Monday evening, I learned that my grandmother died. That’s why I didn’t post anything yesterday. It was hard, harder than o thought it would be. She was 92, and I thought I was ready for it to happen. She wouldn’t live forever, after all. Nobody does.
I was wrong. Two days on, my emotions are still up and down, and a little voice in me is saying “granma can’t be dead! She’s granma!”
My Grandmother Todd is the only grandmother I remember meeting. I met my Grandmother Gant, of course. I’ve seen the photos. But I was two, I think, when she died. I have no memories of her.
We’d go visit my mom’s parents for two weeks each summer, during the years we lived in the United States. It was a 12 hour drive through the Appalachians and then along the Ohio to a little white house with a porch and a second floor my grandpa put in himself. There was a swing set in the back, and flowers with seed pods that popped and launched seeds, and an arbor with sour grapes, and odd little plastic things that my grandpa saved from the factory.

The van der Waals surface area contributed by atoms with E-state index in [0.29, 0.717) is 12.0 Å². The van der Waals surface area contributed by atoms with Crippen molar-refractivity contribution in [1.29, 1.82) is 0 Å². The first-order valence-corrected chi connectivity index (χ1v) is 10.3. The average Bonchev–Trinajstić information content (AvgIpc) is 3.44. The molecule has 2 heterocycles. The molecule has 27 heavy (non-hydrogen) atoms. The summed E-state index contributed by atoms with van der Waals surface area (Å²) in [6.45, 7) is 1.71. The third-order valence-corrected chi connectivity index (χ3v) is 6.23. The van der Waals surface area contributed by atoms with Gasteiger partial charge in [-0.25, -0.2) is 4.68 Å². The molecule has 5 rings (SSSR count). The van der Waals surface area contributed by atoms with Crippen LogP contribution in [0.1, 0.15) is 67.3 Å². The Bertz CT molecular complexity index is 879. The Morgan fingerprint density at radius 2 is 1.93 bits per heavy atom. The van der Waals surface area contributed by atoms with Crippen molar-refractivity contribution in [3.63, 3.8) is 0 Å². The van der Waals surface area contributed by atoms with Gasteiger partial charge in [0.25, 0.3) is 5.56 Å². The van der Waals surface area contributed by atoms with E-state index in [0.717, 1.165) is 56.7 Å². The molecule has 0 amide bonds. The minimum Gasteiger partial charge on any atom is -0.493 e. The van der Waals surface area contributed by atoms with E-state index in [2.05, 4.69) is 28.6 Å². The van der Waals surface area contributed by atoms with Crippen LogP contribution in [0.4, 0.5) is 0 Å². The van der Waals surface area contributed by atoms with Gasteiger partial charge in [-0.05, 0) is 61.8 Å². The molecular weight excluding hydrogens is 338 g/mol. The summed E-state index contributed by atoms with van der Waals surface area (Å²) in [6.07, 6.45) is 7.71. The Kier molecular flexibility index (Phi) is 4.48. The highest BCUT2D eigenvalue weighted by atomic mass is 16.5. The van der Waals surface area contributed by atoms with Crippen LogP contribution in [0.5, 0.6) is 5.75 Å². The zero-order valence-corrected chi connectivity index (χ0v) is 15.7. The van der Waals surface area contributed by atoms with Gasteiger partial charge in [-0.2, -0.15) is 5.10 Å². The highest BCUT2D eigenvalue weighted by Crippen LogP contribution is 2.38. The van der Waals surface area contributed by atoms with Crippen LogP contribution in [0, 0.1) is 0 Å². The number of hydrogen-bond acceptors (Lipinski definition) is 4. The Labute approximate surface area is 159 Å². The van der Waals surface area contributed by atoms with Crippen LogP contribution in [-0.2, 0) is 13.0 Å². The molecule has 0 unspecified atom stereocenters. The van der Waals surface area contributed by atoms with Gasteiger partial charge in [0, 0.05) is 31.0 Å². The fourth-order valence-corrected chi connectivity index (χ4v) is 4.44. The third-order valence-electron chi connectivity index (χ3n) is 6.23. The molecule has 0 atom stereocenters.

Grandma collected Avon bottles, and little statues, and displayed them in the cramped little living room. I’d spend hours staring at them, and imagining what they were. Never touching, mind. Just looking. And she had wind chimes in the living room. Sometimes, I’d just stand and brush them to make them jangle and clatter.
Grandma is the reason I know what cow heart, rabbit, and turtle taste like (beef, watery chicken, stringy chicken). I’d watch her cook sometimes, sitting on the stairs as she fried chicken. And I’d listen to her talk to my mom and dad, and to my aunts and then uncles. Most nights, we’d gather around the table and play Hearts or Rummy. She’d cackle with glee when she won a hand.
My dad always called her “mom”, and meant it. That always impressed me. It was the kind of relationship I decided I wanted with my in-laws, I decided, when I grew up.
I lived about an hour from her for the last 15 years, and I never got down to visit her as much as I wanted. Life got in the way, and granma would always be there for me with a hug, right? And I always managed to get down for the important things – birthdays and holidays. The news that we were going to have a baby and our son’s first road trip so she could hold her newest great-grandchild. And for funerals.
Now she’s gone. My sister n, when we told him, said he didn’t want her to go. That it made his heart hurt.
It makes my heart hurt, too. Because I don’t want her to go either.